As cannabis products gain increasing acceptance, a number of craft or boutique cannabis growers have emerged to cater to consumers looking for a higher quality, better-tasting product. Along with those growers are a host of “ganjiers,” certified cannabis experts who approach the plant in the same spirit that sommeliers might approach wine.
Some of the language of the wine world has made its way into the cannabis space as well. “Terroir,” for example, is a French word often used by wine tasters to describe wines with a “sense of place,” according to wine, beer, and spirit culture outlet VinePair.
“When someone says a wine exhibits terroir, all they mean is that the wine they are drinking tastes the way a wine grown and made in the region where it was grown and made should taste,” Vinepair explains.
In this article, we’ll explore terroir in relation to cannabis, including how differences in terroir can change effects and flavor of cannabis products. We’ll also examine one particular proposed terroir product: Moroccan hashish.
Put simply, terroir is the combined result of the “soil type, climate (sunlight, temperature, and rainfall) and topography” where the grapes were grown. The same can be said for cannabis, especially when it is grown outdoors.
While academic literature on cannabis and terroir is somewhat limited — it is, after all, difficult to establish a formal and widely accepted concept of terroir when you’re cultivating a historically illegal plant — Pierre-Arnaud Chouvy, a researcher at the French National Center for Scientific Research, has published several articles on the subject in recent years.
Chouvy is quick to complicate our understanding of terroir as a concept. For him, terroir is not just about the environment in which a cannabis plant is grown. At least as important are a variety of human factors.
“A terroir is necessarily associated to a know-how, a collective knowledge that is not innate but results from an evolving process of accumulation of individual and collective experiences over time,” Chouvy writes.
“Terroir [is] the product of a collective cultural heritage, that is, of the cultural knowledge of a given society or social group, often that of a peasantry. In that sense, a terroir results from a system of interactions between environmental factors (soil, climate, topography, hydrography, flora, fauna, micro-organisms, etc.) and human factors (economic, social, political, and cultural characteristics, crop cultivation and livestock production systems, production practices and techniques, skills, etc.),” he explains.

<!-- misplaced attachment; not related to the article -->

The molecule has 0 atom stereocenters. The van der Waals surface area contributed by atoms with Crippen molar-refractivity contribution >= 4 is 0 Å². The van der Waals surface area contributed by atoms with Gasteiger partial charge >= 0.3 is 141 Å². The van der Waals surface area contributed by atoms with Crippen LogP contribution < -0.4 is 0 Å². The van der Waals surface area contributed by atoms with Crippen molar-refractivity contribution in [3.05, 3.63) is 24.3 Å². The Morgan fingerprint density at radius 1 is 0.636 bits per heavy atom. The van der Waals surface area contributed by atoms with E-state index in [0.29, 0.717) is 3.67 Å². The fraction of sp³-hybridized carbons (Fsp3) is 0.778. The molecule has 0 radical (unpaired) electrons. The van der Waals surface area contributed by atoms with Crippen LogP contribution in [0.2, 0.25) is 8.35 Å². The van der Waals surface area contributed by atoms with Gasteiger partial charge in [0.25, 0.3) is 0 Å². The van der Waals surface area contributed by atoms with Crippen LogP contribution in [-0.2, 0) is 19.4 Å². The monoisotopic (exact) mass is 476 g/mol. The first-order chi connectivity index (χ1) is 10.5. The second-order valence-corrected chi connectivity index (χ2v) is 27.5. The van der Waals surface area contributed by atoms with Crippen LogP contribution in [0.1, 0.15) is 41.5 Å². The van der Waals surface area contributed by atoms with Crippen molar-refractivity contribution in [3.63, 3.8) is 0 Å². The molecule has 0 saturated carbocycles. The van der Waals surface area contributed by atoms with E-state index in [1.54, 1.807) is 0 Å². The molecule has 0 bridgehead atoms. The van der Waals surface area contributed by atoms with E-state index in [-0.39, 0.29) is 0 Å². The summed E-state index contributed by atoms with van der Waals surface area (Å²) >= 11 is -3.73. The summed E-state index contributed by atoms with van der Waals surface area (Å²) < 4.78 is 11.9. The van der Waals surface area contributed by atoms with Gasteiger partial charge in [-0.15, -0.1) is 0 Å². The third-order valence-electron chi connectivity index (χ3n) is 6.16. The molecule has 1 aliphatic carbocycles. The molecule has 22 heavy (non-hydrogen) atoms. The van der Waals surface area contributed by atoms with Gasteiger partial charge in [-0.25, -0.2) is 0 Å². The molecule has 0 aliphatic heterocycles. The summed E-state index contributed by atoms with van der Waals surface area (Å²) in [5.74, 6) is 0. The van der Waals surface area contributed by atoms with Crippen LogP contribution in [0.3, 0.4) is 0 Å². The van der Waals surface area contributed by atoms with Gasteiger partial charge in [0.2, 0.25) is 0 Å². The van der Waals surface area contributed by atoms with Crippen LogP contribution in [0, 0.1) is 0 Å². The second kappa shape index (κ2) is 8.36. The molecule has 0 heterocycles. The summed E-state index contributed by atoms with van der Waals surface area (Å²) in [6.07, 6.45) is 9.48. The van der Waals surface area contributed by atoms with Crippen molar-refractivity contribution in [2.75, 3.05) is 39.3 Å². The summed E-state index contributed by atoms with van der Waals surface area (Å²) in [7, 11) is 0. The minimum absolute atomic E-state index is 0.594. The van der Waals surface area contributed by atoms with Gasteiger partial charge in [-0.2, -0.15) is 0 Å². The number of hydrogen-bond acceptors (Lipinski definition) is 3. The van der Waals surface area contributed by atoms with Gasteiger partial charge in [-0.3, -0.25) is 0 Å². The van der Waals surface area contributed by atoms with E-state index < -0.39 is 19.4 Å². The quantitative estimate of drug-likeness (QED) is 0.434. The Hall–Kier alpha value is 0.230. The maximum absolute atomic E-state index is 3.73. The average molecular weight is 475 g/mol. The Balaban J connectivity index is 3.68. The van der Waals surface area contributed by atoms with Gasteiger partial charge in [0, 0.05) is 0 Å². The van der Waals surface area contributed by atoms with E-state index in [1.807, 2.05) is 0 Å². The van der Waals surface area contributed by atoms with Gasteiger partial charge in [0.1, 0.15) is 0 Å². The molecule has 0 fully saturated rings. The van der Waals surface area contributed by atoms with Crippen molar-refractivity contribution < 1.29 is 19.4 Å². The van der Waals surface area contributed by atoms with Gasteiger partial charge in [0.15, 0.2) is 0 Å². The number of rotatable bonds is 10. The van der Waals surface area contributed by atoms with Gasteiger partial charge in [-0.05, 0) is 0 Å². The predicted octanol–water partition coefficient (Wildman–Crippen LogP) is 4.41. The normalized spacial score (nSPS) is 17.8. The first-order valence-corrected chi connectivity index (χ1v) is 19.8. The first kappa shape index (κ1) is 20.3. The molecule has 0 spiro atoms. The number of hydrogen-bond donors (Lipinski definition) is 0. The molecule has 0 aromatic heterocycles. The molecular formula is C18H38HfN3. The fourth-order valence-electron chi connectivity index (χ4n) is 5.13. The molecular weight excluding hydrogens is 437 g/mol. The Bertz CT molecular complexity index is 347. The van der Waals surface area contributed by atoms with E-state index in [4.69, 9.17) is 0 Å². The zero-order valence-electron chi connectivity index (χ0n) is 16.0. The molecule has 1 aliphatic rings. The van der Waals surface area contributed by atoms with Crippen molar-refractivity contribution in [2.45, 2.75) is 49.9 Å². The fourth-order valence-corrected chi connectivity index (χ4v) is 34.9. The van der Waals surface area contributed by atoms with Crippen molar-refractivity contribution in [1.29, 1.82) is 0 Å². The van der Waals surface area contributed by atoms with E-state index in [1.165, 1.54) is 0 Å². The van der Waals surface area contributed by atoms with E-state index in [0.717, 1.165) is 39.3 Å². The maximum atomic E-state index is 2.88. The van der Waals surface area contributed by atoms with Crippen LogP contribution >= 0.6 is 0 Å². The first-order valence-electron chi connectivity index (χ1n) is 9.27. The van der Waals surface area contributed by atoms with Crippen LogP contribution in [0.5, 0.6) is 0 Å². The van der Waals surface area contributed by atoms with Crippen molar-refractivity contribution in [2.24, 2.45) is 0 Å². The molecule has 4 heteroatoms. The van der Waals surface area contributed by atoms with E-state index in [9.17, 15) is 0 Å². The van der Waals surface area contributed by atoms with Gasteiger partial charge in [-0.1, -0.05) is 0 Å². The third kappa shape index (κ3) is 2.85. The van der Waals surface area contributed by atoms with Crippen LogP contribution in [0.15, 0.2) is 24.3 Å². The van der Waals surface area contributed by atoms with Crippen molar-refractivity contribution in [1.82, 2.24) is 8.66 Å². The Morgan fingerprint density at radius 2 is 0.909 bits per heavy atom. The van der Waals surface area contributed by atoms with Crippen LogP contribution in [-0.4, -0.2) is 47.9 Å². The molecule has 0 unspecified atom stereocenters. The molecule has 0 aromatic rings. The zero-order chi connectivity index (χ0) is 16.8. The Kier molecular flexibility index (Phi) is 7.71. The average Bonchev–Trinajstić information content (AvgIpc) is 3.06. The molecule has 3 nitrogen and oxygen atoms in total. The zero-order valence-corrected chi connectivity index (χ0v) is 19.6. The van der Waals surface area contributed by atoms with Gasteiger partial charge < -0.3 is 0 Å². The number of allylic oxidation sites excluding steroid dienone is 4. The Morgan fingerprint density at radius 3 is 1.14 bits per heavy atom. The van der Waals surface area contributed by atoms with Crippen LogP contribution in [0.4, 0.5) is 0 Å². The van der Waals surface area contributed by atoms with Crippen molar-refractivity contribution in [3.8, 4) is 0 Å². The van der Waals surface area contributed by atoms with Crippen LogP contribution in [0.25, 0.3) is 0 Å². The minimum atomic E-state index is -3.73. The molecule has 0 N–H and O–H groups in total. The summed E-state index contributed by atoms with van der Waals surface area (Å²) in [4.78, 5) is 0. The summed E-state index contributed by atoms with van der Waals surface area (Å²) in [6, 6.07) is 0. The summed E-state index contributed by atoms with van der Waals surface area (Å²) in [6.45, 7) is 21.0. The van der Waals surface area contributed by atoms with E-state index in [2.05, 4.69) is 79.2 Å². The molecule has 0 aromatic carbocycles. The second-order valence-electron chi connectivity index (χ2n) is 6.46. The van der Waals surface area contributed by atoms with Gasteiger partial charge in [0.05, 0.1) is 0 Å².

Many regions historically renowned for cannabis cultivation, such as Afghanistan, India, Mexico, Morocco, Jamaica, and Mexico (this is by no means an exhaustive list), are likely to be home to at least one terroir that can be formally designated.
The concept of cannabis terroir is further complicated by the ways global prohibition efforts have driven growing practices, processing techniques, and other human aspects of cannabis cultivation and consumption underground. Cannabis professionals interested in exploring a way to treat terroir for cannabis in a manner similar to terroir for wine are faced with a complex challenge rife with environmental and political hazards.
While, as Chouvy argues, cannabis enthusiasts and professionals in the Global North tend to place a premium on a plant's genetics when looking for their ideal phenotypes and chemotypes, terroir also likely plays a significant role in the effects and taste of the end product after cannabis flower has been harvested and processed.